April 3, 2008
Thanks to the North American Veterinary Conference’s RACE-approved continuing education conference, I stood on my seventh continent–Antarctica.
Our trip started in Ushuia, the southernmost city in the world. Thirty veterinarians and 170 other cruise passengers took a two-day boat ride on the Explorer II through the Drake Passage. This passage is where the Atlantic and Pacific oceans meet and has some of the roughest water on the planet. Luckily it was more like “Drake Lake” as we sailed to the Antarctic Peninsula.
On the ride out we were visited by petrels and albatross that spend their lives wandering these waters. They were attracted to the boat and entertained us by streaking past in the ample winds as we all tried to focus on them with our fancy cameras– a good time for us to practice our focusing techniques for the opportunities to come.
We had the good fortune to come across 25 humpback whales that were feeding on a massive krill swarm just below the ship. When the captain announced this find we all scurried to the deck with our cameras in tow. The whales circled our ship and put on a show as they dove and surfaced, displaying their beautiful flukes,
and then repeating the process as they fed. In the clear water we could observe them underwater swimming all around us. It was a good way to start our trip!
After two days of Drake Lake we made it to our first stop called Deception Island. This was our first chance to don all our gear and head out in the zodiacs. We walked on a beach that had the ruins of an old whaling station and British research station.
We also had a chance to take a dip in the frigid waters that had small pools of warm water at the edge of the beach from thermal springs. As we frolicked about we were accompanied by inflatable penguins and crocodiles that someone in our group secretly smuggled onto the beach. We are now official members of the Whalers Bay polar plunge society and have certificates to prove it.
At the end of each day, the boat crew “recapped” what we actually observed that day. Their approach was a bit more irreverent than you might anticipate by such a professional crew, which added to the ambiance of the trip.
An historian, the great nephew of an early Antarctic explorer and scientist, was part of the crew and added a colorful touch of history to what we experienced on our daily zodiac outings. He gave us an appreciation for the unknowns that confronted the early explorers.
If you like penguins then you will be in guano heaven! We were surrounded by them–chinstraps, gentoos and adelies. We followed the strict rules about not approaching closer than five meters because of the stress they endure during their molt. These rules did not apply to the penguins though, and if they waddled towards you and happened to nip at your toes then you made a new friend.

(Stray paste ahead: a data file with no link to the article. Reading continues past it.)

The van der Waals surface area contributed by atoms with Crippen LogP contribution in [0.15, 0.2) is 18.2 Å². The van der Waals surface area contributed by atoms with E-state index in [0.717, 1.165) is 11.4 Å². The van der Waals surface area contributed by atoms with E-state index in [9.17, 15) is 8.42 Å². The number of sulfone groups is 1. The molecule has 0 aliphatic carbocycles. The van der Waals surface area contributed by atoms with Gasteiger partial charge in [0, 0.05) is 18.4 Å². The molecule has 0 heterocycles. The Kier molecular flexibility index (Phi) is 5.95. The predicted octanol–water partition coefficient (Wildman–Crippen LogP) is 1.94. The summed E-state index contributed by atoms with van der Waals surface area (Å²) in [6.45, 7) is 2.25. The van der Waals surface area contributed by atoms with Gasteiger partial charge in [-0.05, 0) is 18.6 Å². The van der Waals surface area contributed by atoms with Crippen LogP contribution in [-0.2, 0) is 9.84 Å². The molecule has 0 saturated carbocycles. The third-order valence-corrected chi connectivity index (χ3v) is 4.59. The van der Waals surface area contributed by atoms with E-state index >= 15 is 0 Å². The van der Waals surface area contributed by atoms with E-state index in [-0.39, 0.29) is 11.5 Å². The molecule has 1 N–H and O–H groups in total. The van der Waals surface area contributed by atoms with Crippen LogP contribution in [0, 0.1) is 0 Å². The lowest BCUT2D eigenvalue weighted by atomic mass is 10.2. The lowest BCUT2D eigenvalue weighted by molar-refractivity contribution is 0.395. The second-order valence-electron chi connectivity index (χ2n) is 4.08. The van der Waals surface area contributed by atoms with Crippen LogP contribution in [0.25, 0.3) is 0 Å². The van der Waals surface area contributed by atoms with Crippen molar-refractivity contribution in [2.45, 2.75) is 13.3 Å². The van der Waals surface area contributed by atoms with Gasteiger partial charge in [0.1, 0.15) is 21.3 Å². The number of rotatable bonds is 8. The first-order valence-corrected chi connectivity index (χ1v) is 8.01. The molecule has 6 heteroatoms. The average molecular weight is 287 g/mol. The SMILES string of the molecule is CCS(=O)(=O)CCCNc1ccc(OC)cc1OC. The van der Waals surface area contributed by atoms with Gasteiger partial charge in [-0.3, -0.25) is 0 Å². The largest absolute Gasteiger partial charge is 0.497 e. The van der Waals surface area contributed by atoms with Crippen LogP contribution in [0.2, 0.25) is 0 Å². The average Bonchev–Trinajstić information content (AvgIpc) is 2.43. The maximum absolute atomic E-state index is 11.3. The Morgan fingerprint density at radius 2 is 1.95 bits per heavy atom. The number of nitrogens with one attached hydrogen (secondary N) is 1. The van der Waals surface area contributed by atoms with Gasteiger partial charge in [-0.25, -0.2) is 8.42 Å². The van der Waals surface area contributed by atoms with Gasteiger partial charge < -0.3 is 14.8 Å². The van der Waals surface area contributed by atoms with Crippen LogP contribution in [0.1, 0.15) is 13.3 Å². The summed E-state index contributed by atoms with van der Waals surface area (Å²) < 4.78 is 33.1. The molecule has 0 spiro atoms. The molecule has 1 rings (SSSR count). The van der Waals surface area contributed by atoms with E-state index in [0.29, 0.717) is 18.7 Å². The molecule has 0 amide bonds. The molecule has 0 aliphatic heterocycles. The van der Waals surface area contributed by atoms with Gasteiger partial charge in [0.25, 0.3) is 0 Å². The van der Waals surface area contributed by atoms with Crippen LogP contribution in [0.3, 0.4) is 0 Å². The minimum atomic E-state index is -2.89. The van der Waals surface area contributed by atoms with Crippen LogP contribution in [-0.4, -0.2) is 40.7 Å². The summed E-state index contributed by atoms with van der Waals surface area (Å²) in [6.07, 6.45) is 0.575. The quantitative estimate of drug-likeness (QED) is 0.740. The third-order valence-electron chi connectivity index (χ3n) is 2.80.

They entertained us as they waddled around in their custom tuxedos. They probably thought we were the ones entertaining them as they watched us waddle around with our polar gear and life vests as we side-stepped guano mines.
Before we were allowed back on the ship we had to pass a crew inspection of our boots for guano. Offenders had to endure the indignity of the guano-matic to clean their boots or else they would be left on the island as our ship sailed to its next destination.
As ungainly as penguins are on land, their movements in the water are graceful and fast as lightning. Herds of them would literally streak past us, popping up momentarily, then disappearing like torpedoes. If you wanted to capture them with your camera, you had to focus on the water where you anticipated they would appear and start firing before you even saw them. Needless to say, as we edited our photos later, we had to review lots of out-of- focus and plain-water shots to get a few of the penguins as they flew through the air.
We also saw Weddell seals, crab-eating seals and leopard seals. We basked in beautiful blue skies, helped our captain navigate around untold numbers of icebergs, ate massive quantities of food, contemplated huge glaciers and marveled at the early explorers who risked so much to establish whaling settlements and map the continent.
All too soon our trip ended and faced the Drake again. Too bad for some in our group the ride back was not as calm as the ride over. The Richter scale on the ride back was a seven out of 10, which meant 30-foot waves–the captain gave us permission to say they were 50 feet.
The crew of our boat was outstanding, the food was great, the boat was comfortable and the company was the best.
We received 37 hours of RACE approved credits for various lectures on marine-mammal and exotics medicine. Dr. Carol Walton lectured on birds, whales and pinnipeds of the far south. Dr. Doug Mader lectured on the medical care of turtles, pinnipeds, penguins and cetaceans. Dr. Steve Barten and I lectured on digital photography. We had our own lecture room and most of our lectures took place on the ride out to the peninsula over two days. This gave us plenty of time to enjoy the Antarctic peninsula once we arrived.
For most of us, this well-organized trip exceeded our expectations and we can’t wait for the next overseas veterinary continuing-education journey. Antarctica is a trip well worth taking for anyone with a small sense of adventure, an appreciation for the wonders of our planet and a little anti-motion medication.
Dr. Palazzolo owns Long Beach Animal Hospital in Long Beach, Calif., and is an accomplished wildlife photographer. More of his photos from the Antarctica trip, as well as photos from Costa Rica and his many safaris to Africa may be found at www.lbah.com.
Source URL: https://www.veterinarypracticenews.ca/an-account-of-veterinary-continuing-education-in-antarctica/
Copyright ©2020 Veterinary Practice News unless otherwise noted.